By Franciszek Dziduch
For the past few days, the world has been observing in horror the unfolding war in Ukraine. Following the worldwide outrage over the events in Ukraine, a protest also took place on Sunday afternoon at the Dam Square in solidarity with Ukraine. Among the 15’000 protesters, many familiar faces of AUC students were present who felt the need to speak up. The Herring has interviewed some of them and asked one question: “Why are you here?” These are their responses.
Agne Cepaite, second-year Science major from Lithuania: “I am here for many reasons, but one of the important ones is because I am Lithuanian – that’s very close to my heart and the essence of who I am. Lithuania went through a similar situation 30 years ago; my parents stood in Lithuanian squares like I’m standing now, but instead of just protesting, they were blocking tanks with their bodies, and there were sacrifices. I know of people who have died there. It’s too close. So, whenever this happens – and it’s not the first time, it’s not the first Russian aggression – it boils my blood and I feel like I need to do something. This has been such an enormous misstep and such a mistake in history. Whatever happens, we have lost already, but if we respond properly, we can put a stop to it. I’m here and trying to engage more people, but there’s not much I can do; I’m just a student, I can’t donate that much money, but I can raise awareness. And that’s what I’ve been trying to do at AUC for the last few days, and that’s why I’m trying to bring people together. We also brought this huge Ukrainian flag to the protest and the idea of this was to make it as big as possible, because that big of a flag you can only hold with everyone that is there. It’s kind of a symbol of solidarity, that we can hold Ukraine, and we can stand with it, but only together. And that’s what I was trying to do here today. One last thing: to anyone who makes comments about protests not changing anything, I am here, in Amsterdam, because of the protests in Lithuania. This is how we gained our freedom and independence from Russian oppression. Protests can bring real change.”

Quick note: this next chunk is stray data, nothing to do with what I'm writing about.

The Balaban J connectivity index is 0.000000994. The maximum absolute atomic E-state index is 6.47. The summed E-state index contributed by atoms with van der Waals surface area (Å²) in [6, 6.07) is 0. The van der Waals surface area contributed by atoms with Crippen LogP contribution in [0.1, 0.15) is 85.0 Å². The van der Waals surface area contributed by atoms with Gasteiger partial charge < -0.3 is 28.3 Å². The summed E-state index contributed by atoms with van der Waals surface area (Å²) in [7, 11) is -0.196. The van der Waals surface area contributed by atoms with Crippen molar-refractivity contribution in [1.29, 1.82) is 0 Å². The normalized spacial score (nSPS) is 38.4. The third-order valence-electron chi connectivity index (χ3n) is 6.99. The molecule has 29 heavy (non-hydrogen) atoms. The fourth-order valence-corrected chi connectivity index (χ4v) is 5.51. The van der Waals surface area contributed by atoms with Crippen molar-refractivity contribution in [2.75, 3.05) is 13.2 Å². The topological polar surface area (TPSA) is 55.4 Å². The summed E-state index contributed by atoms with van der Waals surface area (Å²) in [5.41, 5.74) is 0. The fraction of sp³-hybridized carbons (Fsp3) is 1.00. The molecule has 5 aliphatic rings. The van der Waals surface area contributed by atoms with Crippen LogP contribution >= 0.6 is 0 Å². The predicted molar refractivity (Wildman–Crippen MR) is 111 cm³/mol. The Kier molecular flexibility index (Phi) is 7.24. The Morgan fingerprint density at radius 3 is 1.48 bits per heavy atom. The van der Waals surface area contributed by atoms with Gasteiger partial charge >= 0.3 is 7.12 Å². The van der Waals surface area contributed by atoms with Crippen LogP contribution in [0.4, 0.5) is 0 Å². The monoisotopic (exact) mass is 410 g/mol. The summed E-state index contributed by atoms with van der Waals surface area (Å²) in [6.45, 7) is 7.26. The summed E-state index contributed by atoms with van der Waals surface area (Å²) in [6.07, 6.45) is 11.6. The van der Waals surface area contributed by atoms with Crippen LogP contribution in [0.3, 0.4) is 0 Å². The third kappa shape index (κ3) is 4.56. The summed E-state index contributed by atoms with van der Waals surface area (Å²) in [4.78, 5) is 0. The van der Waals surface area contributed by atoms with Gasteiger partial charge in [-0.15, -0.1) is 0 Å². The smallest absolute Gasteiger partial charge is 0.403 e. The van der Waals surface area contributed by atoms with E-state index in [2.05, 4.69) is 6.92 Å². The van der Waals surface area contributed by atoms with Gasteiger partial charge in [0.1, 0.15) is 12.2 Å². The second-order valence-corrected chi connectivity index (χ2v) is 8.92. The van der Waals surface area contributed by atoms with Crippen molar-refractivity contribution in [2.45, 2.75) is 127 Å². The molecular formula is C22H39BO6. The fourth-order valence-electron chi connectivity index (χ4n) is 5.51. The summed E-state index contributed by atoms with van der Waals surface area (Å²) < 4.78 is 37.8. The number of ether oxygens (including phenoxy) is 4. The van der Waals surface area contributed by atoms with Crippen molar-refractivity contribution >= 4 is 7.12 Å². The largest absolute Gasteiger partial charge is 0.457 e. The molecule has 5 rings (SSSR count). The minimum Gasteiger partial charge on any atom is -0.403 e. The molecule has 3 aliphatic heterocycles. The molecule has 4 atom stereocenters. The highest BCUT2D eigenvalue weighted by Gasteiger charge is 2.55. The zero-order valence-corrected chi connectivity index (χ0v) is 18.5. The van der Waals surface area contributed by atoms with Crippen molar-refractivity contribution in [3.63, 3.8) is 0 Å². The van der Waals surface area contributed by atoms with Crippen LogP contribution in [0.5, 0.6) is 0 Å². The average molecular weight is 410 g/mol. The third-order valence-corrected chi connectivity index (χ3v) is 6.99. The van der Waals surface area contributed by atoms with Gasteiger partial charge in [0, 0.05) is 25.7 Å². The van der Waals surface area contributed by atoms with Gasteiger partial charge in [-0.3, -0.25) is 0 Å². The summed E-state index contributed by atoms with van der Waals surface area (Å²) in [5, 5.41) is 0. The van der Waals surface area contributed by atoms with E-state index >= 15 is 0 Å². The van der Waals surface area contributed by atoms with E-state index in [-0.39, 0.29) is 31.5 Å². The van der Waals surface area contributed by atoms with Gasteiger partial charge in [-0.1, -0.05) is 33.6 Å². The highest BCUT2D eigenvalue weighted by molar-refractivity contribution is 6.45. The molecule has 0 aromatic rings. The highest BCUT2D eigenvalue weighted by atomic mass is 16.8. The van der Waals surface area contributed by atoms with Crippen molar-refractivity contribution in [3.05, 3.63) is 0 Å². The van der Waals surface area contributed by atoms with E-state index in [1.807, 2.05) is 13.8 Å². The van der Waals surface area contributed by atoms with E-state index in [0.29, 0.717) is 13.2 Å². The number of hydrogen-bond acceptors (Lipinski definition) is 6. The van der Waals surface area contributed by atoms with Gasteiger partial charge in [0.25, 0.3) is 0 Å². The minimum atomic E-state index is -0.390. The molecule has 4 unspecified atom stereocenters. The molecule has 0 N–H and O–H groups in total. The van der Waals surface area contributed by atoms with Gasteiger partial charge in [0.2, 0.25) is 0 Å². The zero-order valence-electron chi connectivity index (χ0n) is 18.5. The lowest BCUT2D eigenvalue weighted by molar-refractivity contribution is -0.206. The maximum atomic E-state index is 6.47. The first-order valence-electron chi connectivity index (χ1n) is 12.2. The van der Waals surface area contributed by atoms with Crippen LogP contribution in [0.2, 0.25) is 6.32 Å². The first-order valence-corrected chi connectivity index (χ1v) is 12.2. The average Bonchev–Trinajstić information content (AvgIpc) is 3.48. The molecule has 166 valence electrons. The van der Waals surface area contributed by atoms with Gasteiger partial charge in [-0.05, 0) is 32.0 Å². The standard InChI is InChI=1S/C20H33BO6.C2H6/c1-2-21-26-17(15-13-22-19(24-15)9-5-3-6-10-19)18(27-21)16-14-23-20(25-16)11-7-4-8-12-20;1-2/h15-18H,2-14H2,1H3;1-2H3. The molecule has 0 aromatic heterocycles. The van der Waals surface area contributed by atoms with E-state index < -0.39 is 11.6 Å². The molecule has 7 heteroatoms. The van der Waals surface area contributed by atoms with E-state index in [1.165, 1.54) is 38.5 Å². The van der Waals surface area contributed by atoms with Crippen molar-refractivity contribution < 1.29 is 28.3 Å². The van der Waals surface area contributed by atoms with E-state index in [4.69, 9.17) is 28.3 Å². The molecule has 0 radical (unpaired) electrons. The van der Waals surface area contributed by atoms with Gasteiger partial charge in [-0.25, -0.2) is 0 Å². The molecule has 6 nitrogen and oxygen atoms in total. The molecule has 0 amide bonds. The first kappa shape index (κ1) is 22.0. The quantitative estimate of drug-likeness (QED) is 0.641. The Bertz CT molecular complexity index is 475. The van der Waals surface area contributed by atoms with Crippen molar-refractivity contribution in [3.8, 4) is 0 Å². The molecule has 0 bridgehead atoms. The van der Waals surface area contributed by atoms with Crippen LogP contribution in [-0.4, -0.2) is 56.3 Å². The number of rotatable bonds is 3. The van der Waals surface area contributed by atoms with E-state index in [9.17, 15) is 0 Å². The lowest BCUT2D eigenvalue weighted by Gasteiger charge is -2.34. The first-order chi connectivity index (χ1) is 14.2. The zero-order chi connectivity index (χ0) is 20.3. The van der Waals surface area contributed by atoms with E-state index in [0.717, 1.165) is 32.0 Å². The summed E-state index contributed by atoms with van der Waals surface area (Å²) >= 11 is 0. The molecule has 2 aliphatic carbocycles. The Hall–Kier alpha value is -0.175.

Hasan Mısırlıoğlu, first-year Humanities major from Turkey: “I am here, like everyone else, to support the Ukrainian people, to show solidarity. But more than that, I am here to demand sanctions to be immediately implemented by the countries of the EU, especially I am here to demand for Turkey to put sanctions and to ban the Russian warships from the Bosphorus, and that is what my banner says. The text translates to: ‘Erdogan, close the Bosphorus or the straits in general’. Erdogan refused to do so a few days ago, and Turkey has been helping Ukrainans, but they definitely need to do more, I am here to demand that specifically.”
Helena Burdzińska, first-year Humanities major from Poland: “I am here because I think it is the only right place to be right now in Amsterdam. Of course, I wish with all my heart to be in my country, in my city. I could be of more help there, I could engage in accommodating the refugees. But at this moment, the only thing I can do is to send my thoughts to Ukraine and attend this protest. When I look at the pictures showing the devastation in Ukraine’s cities, these places are similar to those that the pictures could’ve been taken in my city. I was only used to seeing war pictures from history books in black and white. But they were taken yesterday, the day before, today. My family lives in the part of Poland, which is mainly inhabited by the people, who used to live in so-called ‘Kresy’, territories that are now either Ukrainian, Belarusian or Lithuanian. These people were deported after WWII. Because of this part of history, my family struggled with finding out where we are exactly from, but if there’s one place I am from, it’s most probably Lviv, the city that was bombarded this week. Looking at these pictures is so hard, as you know exactly where the sites are. I was there a few years ago, and now there’s nothing… I am also here, as my home country for centuries has been occupied by Russia, my ascendants were murdered by Russians, we share similar history of opression with Ukraine. This is the high time we started fighting together, against this power.”
Ayelle Tiné, second-year Social Science major from France: “I’m here to stand in solidarity with the women and men of Ukraine, in the war that they are facing. I was also protesting here when the Taliban took control over Afghanistan or when Israeli occupation of Palestine intensified. I think it’s important to show support, because, while there are other ways we can help, we feel puzzled while reading news and not knowing what to do, so being here and seeing that there are so many people that are fighting for their cause is really touching.”